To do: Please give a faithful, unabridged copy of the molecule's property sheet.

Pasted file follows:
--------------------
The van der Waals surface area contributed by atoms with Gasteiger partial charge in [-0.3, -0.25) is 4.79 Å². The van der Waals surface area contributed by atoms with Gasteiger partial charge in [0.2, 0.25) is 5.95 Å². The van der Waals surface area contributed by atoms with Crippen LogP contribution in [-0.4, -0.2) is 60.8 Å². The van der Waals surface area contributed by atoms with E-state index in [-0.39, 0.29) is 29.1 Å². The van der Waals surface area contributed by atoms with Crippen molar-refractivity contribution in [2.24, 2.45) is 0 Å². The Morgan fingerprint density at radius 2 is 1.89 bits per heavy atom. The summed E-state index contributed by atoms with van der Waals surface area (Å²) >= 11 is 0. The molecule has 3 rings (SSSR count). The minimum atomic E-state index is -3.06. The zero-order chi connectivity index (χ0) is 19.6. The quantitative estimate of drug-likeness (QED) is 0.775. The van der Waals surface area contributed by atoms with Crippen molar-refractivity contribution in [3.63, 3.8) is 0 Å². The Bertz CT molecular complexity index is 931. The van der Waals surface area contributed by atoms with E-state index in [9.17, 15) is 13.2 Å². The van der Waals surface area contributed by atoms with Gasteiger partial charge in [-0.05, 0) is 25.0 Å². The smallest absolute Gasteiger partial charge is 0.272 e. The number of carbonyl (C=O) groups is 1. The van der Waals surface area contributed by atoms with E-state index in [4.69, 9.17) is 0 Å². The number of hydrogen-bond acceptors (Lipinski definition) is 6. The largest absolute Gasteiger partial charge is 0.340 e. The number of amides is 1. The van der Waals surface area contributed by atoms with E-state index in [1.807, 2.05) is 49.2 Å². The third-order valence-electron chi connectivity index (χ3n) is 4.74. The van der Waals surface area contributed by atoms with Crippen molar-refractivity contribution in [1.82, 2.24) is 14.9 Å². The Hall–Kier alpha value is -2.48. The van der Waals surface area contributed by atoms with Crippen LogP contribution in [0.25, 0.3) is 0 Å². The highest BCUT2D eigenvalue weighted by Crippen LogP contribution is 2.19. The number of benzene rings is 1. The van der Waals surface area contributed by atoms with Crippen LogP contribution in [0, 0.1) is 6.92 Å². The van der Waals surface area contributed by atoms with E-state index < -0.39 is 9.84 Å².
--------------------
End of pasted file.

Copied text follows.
The van der Waals surface area contributed by atoms with Gasteiger partial charge in [-0.3, -0.25) is 4.79 Å². The van der Waals surface area contributed by atoms with Gasteiger partial charge in [0.2, 0.25) is 5.95 Å². The van der Waals surface area contributed by atoms with Crippen LogP contribution in [-0.4, -0.2) is 60.8 Å². The van der Waals surface area contributed by atoms with E-state index in [-0.39, 0.29) is 29.1 Å². The van der Waals surface area contributed by atoms with Crippen molar-refractivity contribution in [2.24, 2.45) is 0 Å². The Morgan fingerprint density at radius 2 is 1.89 bits per heavy atom. The summed E-state index contributed by atoms with van der Waals surface area (Å²) >= 11 is 0. The molecule has 3 rings (SSSR count). The minimum atomic E-state index is -3.06. The zero-order chi connectivity index (χ0) is 19.6. The quantitative estimate of drug-likeness (QED) is 0.775. The van der Waals surface area contributed by atoms with Crippen molar-refractivity contribution in [3.63, 3.8) is 0 Å². The Bertz CT molecular complexity index is 931. The van der Waals surface area contributed by atoms with E-state index in [9.17, 15) is 13.2 Å². The van der Waals surface area contributed by atoms with Gasteiger partial charge in [-0.05, 0) is 25.0 Å². The smallest absolute Gasteiger partial charge is 0.272 e. The number of carbonyl (C=O) groups is 1. The van der Waals surface area contributed by atoms with E-state index in [4.69, 9.17) is 0 Å². The number of hydrogen-bond acceptors (Lipinski definition) is 6. The largest absolute Gasteiger partial charge is 0.340 e. The number of amides is 1. The van der Waals surface area contributed by atoms with E-state index in [1.807, 2.05) is 49.2 Å². The third-order valence-electron chi connectivity index (χ3n) is 4.74. The van der Waals surface area contributed by atoms with Crippen molar-refractivity contribution in [1.82, 2.24) is 14.9 Å². The Hall–Kier alpha value is -2.48. The van der Waals surface area contributed by atoms with Crippen LogP contribution in [0.25, 0.3) is 0 Å². The highest BCUT2D eigenvalue weighted by Crippen LogP contribution is 2.19. The number of benzene rings is 1. The van der Waals surface area contributed by atoms with Crippen LogP contribution in [0, 0.1) is 6.92 Å². The van der Waals surface area contributed by atoms with E-state index < -0.39 is 9.84 Å².